In the summer of 2015, Mote’s Stranding Investigations Program (SIP), received a call regarding a free-swimming dolphin bearing fresh shark bite wounds. The dolphin was identified as 1593, the third calf of Sarasota Bay resident female, F159 (“Aya”). Unfortunately, 1593 did not survive. The animal was recovered by SIP, and while the cause of death has not yet been determined, the extensive shark bite wounds certainly didn’t help the dolphin’s situation. When and where did this interaction between the dolphin and the shark occur? What implications do such interactions have for the resident dolphin community?
There are still many questions to be asked of shark-dolphin interactions in Sarasota Bay, which is the continued focus of my graduate research. My Masters research found that 37% of the members of the Sarasota Bay dolphin community had at least one shark bite scar. Additionally, I found that dolphins bearing a shark bite scar exhibited different habitat use than dolphins without a shark bite scar. In particular, open bay and mangrove habitats stood out as areas where we were more likely to find a dolphin with a shark bite scar. But what is the spatial overlap between sharks and dolphins? My Ph.D. research is focusing on aspects of dolphin survival and behavior, respective to shark encounters, in addition to movement patterns of shark predators. Specifically I am investigating dolphin survival after a shark encounter, and dolphin maternal care, to determine if dolphin mothers change their habitat use with young-of-the-year calves and if mothers with prior shark encounters use habitat differently than those without such prior experience.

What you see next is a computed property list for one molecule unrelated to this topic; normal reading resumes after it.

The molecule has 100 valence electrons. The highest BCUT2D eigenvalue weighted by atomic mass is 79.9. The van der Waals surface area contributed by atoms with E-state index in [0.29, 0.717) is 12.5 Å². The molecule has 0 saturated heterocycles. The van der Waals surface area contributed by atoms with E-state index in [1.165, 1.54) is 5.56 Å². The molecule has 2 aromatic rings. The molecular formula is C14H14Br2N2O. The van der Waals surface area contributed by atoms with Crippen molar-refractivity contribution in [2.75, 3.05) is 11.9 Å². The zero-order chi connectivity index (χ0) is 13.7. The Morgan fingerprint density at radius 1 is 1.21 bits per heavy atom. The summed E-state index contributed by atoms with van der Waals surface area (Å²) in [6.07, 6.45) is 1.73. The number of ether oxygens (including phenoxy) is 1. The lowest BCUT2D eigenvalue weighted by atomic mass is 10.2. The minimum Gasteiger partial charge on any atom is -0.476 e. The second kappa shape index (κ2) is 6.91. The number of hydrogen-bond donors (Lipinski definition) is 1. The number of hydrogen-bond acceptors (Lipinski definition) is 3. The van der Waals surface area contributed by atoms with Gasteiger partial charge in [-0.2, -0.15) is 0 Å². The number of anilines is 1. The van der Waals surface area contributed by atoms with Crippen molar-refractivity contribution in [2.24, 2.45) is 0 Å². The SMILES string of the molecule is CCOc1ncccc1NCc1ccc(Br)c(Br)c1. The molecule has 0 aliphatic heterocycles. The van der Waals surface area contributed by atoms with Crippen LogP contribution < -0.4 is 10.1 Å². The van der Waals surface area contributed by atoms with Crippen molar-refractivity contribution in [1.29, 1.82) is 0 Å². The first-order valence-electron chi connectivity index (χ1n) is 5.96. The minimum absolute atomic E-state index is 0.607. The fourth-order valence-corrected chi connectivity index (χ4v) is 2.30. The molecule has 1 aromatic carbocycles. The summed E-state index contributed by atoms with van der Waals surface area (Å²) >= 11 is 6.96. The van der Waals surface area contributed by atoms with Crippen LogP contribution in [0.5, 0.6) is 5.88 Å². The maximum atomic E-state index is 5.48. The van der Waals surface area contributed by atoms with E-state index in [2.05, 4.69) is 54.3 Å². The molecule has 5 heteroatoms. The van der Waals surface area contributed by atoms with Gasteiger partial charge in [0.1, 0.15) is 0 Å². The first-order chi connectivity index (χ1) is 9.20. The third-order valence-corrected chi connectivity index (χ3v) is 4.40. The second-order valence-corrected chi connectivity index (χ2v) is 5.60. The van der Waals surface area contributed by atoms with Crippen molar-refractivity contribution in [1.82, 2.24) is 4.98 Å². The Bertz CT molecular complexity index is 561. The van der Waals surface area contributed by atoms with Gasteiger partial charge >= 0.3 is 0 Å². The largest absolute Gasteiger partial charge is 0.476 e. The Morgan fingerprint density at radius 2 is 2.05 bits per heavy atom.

Little is known about large shark use of Sarasota Bay and habitat overlap between sharks and dolphins. I am aiming to address this knowledge gap by tagging large sharks with acoustic tags. Working collaboratively with researchers at Mote Marine Laboratory, New College of Florida, and Loggerhead Instruments, we will set up a series of receivers, or underwater “listening stations,” that will detect acoustically tagged marine life and record sounds in the surrounding environment, such as dolphin signature whistles, fish sounds, and boat traffic.
Classifying the interactions between sharks and dolphins and understanding the resources that they share are important because both species are top predators in many coastal areas. The knowledge that we gain from such research provides insight into the complex species interactions and spatial distributions which help structure marine ecosystems. The case of 1593 is a prime example of the types of species interactions we observe in Sarasota Bay and highlights our need to understand the drivers and implications of shark-dolphin interactions.
This project has been made possible by a series of anonymous donations to the Chicago Zoological Society and by the University of Florida, School of Natural Resources and Environment. I would like to thank all past and present SDRP staff and volunteers for collecting decades of capture-release project photos and data and for their participation in SDRP population monitoring surveys. I would also like to extend a special thanks to Mote Scientific Foundation for providing funding support for field materials and shark tagging efforts, and to Bob Hueter, Randy Wells, Michael Scott, Jack Morris, Aaron Barleycorn, Dean Dougherty, Pete Hull, and Greg Byrd for their amazing assistance with shark tagging pilot projects.
This article appeared on page 26 in the December 2015 issue of Nicks n Notches.